Provision: Enough money for your pension: How older people can best invest

This article is adapted from the business magazine Capital and is available here for ten days.

Provision: Enough money for your pension: How older people can best invest

This article is adapted from the business magazine Capital and is available here for ten days. Afterwards it will only be available to read at Like stern, Capital belongs to RTL Deutschland.

For many people, the statutory pension is not enough for retirement. Currently, pensioners who have paid the average rate into statutory pension insurance for 45 years receive around half of their last income, i.e. a gross pension of 1,692 euros. Of this, only 1,456 euros remain net. That's why private provision is required - even if retirement is just around the corner or has already begun. If you have some money left over from a paid-out life insurance policy, an inheritance or your savings, you have the following options available:

Private pension insurance companies pay a monthly or annual pension until the end of life. (Pre-)retirees can also conclude such contracts shortly before or during retirement by investing a larger one-off sum in an immediate annuity. You can choose between classic and unit-linked pension insurance; in the latter, the insurer invests the money in the capital market. In both cases, the predicted pension entitlement is divided into a guaranteed pension and a higher possible pension. The higher possible pension is only available if the insurer generates surpluses and pays them out. The performance of the investment plays a role in the fund product.

Private pension insurance has the advantage that it provides a secure pension for the rest of your life. Even if an insured person turns 100 and is therefore significantly older than the average (78 years), they will continue to receive their monthly pension. However, this security comes at a high price: if, for example, a 67-year-old invests 50,000 euros once in a unit-linked pension insurance that starts immediately, according to a comparison portal, he will receive a maximum of 1,827 euros in guaranteed pension per year or 2,734 euros in possible pension if the performance is good. So it takes 27 or 18 years until he gets paid back the 50,000 euros he invested - by then he would be 94 or 85 years old. Immediate pensions are therefore more worthwhile if the insured become very old.

Seniors should always take a close look at the conditions of their pension. The acquired pension entitlements are often not inheritable. If they die earlier, the money is gone. Unscheduled debits or early termination of the contract in order to get part of the money are usually only possible at the expense of financial losses.

Alternatively, retirees can invest their money themselves in the capital market. Then, for example, a stock withdrawal plan is suitable for monthly pension payments. This is basically the opposite of a savings plan: the broker automatically sells some of the shares on a deadline and transfers the amount to the account.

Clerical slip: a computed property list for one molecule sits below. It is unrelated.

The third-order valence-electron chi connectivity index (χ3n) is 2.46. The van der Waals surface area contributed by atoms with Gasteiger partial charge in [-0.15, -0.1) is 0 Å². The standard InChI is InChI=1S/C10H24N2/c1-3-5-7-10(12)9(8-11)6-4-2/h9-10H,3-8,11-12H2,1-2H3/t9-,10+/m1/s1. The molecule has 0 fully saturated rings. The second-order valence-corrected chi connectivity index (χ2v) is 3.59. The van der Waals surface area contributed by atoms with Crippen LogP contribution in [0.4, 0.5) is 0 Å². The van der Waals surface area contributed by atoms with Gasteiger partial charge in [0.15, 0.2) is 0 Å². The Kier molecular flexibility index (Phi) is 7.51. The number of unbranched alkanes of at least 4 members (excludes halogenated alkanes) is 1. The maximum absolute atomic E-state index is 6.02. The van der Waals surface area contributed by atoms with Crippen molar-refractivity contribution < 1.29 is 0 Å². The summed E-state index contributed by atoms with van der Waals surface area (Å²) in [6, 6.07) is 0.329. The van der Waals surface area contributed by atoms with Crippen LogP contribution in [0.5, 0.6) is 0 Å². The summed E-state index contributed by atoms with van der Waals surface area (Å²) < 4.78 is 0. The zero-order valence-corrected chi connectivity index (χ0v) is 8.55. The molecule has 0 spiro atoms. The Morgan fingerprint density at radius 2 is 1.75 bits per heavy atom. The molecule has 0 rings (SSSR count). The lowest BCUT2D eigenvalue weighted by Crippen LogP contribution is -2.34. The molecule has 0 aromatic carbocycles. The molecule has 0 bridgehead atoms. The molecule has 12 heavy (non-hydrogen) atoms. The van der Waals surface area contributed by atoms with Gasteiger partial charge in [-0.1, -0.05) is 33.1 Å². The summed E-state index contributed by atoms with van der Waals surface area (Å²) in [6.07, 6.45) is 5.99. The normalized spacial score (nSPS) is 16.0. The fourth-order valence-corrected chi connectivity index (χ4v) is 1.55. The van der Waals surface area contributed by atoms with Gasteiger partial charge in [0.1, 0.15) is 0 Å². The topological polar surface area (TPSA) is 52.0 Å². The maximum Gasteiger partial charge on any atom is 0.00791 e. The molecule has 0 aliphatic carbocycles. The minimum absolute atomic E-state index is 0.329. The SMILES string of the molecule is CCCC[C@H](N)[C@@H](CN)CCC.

The return is usually higher than with an immediate annuity through an insurer. If you withdraw the same amount annually as with the possible immediate pension (2,734 euros), a one-off investment of 50,000 euros is enough with a return of five percent per year for 34 years. Since its inception in 1987, the MSCI World has achieved an average annual return of 8.29 percent - this would mean that the return (plus 3,781 euros) would exceed the withdrawal in the first year. Online withdrawal calculators help to calculate potential withdrawal rates or the duration of a capital annuity.

Investing the money yourself has the advantage of being able to use it flexibly at any time. If retirees suddenly need money because of an accident, they can sell some of their stocks at short notice. In the event of an early death, the remaining assets can be passed on to the surviving dependents. However, there are no additional pensions on the capital market if pensioners live longer than expected.

In addition, the capital market does not come without risk: if things go badly on the stock market and savers have to get their money, they realize the loss. One way to reduce risk is to combine a withdrawal plan and fixed-term deposit accounts. Fixed-term deposits pay a secure interest rate over a predetermined period of time. A combination with an immediate pension can also make sense in order to secure at least a slightly higher pension in the long term.

If you have a higher one-off amount available, you may be thinking about buying a property. However, this usually only makes sense if the property is fully paid off by the time you retire. Otherwise, the ongoing repayment will eat up either rental income or saved rental expenses if seniors live in their property themselves.

However, paid-off, self-used and, at best, age-appropriate living space can be a great financial relief in retirement. Retirees do not have to spend money on rent and therefore do not have to worry about rent increases. Renting out property can also make sense, but seniors must pay tax on this income and create reserves for maintenance. This can reduce returns.